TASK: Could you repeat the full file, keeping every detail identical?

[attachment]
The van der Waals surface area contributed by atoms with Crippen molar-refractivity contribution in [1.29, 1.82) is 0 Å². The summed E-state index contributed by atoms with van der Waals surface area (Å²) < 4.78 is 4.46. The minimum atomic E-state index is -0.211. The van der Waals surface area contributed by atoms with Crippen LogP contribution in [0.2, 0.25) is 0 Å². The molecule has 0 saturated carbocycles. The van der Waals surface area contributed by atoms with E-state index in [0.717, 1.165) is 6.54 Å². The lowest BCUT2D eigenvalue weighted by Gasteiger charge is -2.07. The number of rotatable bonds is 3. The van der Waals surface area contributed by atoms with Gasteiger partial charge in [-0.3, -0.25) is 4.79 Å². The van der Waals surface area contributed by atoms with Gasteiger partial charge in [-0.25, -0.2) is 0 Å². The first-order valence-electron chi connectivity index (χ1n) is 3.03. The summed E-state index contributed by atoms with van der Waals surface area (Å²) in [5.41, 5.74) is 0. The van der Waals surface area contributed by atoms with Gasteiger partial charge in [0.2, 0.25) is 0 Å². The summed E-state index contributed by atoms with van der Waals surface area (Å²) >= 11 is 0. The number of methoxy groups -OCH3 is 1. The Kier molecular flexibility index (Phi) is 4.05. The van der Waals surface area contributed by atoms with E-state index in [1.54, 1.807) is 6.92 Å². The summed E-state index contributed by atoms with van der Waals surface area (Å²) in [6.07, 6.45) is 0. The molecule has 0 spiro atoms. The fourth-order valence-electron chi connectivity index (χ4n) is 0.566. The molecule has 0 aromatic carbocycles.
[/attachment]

The van der Waals surface area contributed by atoms with Crippen molar-refractivity contribution in [1.29, 1.82) is 0 Å². The summed E-state index contributed by atoms with van der Waals surface area (Å²) < 4.78 is 4.46. The minimum atomic E-state index is -0.211. The van der Waals surface area contributed by atoms with Crippen LogP contribution in [0.2, 0.25) is 0 Å². The molecule has 0 saturated carbocycles. The van der Waals surface area contributed by atoms with E-state index in [0.717, 1.165) is 6.54 Å². The lowest BCUT2D eigenvalue weighted by Gasteiger charge is -2.07. The number of rotatable bonds is 3. The van der Waals surface area contributed by atoms with Gasteiger partial charge in [-0.3, -0.25) is 4.79 Å². The van der Waals surface area contributed by atoms with Gasteiger partial charge in [-0.25, -0.2) is 0 Å². The first-order valence-electron chi connectivity index (χ1n) is 3.03. The summed E-state index contributed by atoms with van der Waals surface area (Å²) in [5.41, 5.74) is 0. The van der Waals surface area contributed by atoms with Gasteiger partial charge in [0.2, 0.25) is 0 Å². The summed E-state index contributed by atoms with van der Waals surface area (Å²) >= 11 is 0. The number of methoxy groups -OCH3 is 1. The Kier molecular flexibility index (Phi) is 4.05. The van der Waals surface area contributed by atoms with E-state index in [1.54, 1.807) is 6.92 Å². The summed E-state index contributed by atoms with van der Waals surface area (Å²) in [6.07, 6.45) is 0. The molecule has 0 spiro atoms. The fourth-order valence-electron chi connectivity index (χ4n) is 0.566. The molecule has 0 aromatic carbocycles.